The opinion of the court was delivered by: Anita B. Brody, J.
Plaintiff Dominique Gallashaw ("Plaintiff" or "Gallashaw") brings suit against Defendant City of Philadelphia ("Defendant" or "City of Philadelphia" or "City") under 42 U.S.C. § 1983 and state law.*fn1 Jurisdiction is proper pursuant to 28 U.S.C. §§ 1331 and 1367. Defendant has filed a Motion for Summary Judgment. For the reasons set forth below, I will grant that Motion.
Plaintiff Gallashaw is a Philadelphia resident. On September 8, 2007, at approximately 7:30 pm, she was waiting for a bus at 11th and Diamond Streets in Philadelphia when she encountered Police Officer James A. Miles ("Miles").
Plaintiff alleges that Miles slammed her on the ground, kicked her, hand-cuffed her, and arrested her without probable cause. Plaintiff also claims that Miles verbally assaulted her, and that she was subsequently unlawfully imprisoned and detained.
On September 4, 2009, Plaintiff filed a complaint against Miles and the City of Philadelphia. On September 24, 2009, Plaintiff effected service on both Defendants. On October 15, 2009, the City of Philadelphia answered the complaint. Miles never answered the complaint. On November 25, 2009, the Court notified counsel for the Plaintiff that failure to request default as to Miles by December 11, 2009 could result in dismissal for lack of prosecution. Plaintiff did not request default, and on January 27, 2010, the Court dismissed the case against Miles for lack of prosecution.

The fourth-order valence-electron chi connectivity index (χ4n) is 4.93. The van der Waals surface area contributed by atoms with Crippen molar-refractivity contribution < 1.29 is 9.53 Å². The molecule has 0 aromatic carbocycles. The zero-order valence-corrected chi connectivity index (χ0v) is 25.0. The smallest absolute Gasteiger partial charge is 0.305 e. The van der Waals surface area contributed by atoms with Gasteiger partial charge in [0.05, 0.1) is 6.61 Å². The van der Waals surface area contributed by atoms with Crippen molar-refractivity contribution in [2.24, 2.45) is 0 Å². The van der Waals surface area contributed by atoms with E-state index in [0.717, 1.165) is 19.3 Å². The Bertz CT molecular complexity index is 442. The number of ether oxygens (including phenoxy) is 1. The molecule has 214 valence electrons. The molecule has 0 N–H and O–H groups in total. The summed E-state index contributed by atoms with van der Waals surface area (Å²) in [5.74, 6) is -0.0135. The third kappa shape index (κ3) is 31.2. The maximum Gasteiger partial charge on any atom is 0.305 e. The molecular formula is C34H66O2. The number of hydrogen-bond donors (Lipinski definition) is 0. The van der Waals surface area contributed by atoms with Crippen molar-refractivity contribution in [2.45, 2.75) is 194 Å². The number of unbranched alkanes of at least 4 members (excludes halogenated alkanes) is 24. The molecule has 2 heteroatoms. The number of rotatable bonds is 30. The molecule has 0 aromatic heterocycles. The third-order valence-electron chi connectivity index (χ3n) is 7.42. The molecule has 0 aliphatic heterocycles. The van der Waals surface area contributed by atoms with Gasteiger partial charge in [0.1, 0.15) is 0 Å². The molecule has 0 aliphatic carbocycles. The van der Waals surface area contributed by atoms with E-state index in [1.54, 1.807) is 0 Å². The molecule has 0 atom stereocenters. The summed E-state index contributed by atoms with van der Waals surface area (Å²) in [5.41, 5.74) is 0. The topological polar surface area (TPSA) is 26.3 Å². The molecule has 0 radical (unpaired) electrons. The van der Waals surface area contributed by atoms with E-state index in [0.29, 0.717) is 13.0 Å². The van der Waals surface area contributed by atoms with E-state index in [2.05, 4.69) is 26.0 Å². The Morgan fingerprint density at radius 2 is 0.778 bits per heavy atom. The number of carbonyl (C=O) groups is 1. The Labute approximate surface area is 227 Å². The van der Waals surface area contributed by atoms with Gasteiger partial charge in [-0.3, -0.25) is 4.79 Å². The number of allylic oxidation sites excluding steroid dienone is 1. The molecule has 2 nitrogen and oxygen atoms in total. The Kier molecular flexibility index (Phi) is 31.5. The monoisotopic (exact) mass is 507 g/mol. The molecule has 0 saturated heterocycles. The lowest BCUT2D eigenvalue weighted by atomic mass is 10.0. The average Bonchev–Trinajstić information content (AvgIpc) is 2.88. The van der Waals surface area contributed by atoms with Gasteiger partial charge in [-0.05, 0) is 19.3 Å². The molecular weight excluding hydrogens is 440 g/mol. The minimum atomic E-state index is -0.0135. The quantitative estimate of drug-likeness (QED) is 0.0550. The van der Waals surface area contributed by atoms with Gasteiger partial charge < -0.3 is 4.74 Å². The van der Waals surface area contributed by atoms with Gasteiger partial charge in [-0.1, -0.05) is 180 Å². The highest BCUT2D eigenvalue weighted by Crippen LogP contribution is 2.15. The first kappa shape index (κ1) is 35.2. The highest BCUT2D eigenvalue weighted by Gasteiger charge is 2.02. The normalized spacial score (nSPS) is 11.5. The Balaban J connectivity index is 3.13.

On May 12, 2010, Plaintiff and the City of Philadelphia attended a Rule 16 conference. On May 24, 2010, the Court issued a Scheduling Order, pursuant to which discovery was to be completed by August 13, 2010. Dispositive motions were due August 27, 2010.
On August 26, 2010, Defendant City of Philadelphia moved for summary judgment.
Plaintiff responded on September 13, 2010, and Defendant replied on September 14, 2010.
Summary judgment is appropriate "if the movant shows that there is no genuine dispute as to any material fact and the movant is entitled to judgment as a matter of law." Fed. R. Civ. P. 56(a); see Kornegay v. Cottingham, 120 F.3d 392, 395 (3d Cir. 1997). A fact is "material" if the dispute "might affect the outcome of the suit under the governing law." Anderson v. Liberty Lobby, Inc., 477 U.S. 242, 248 (1986). A factual dispute ...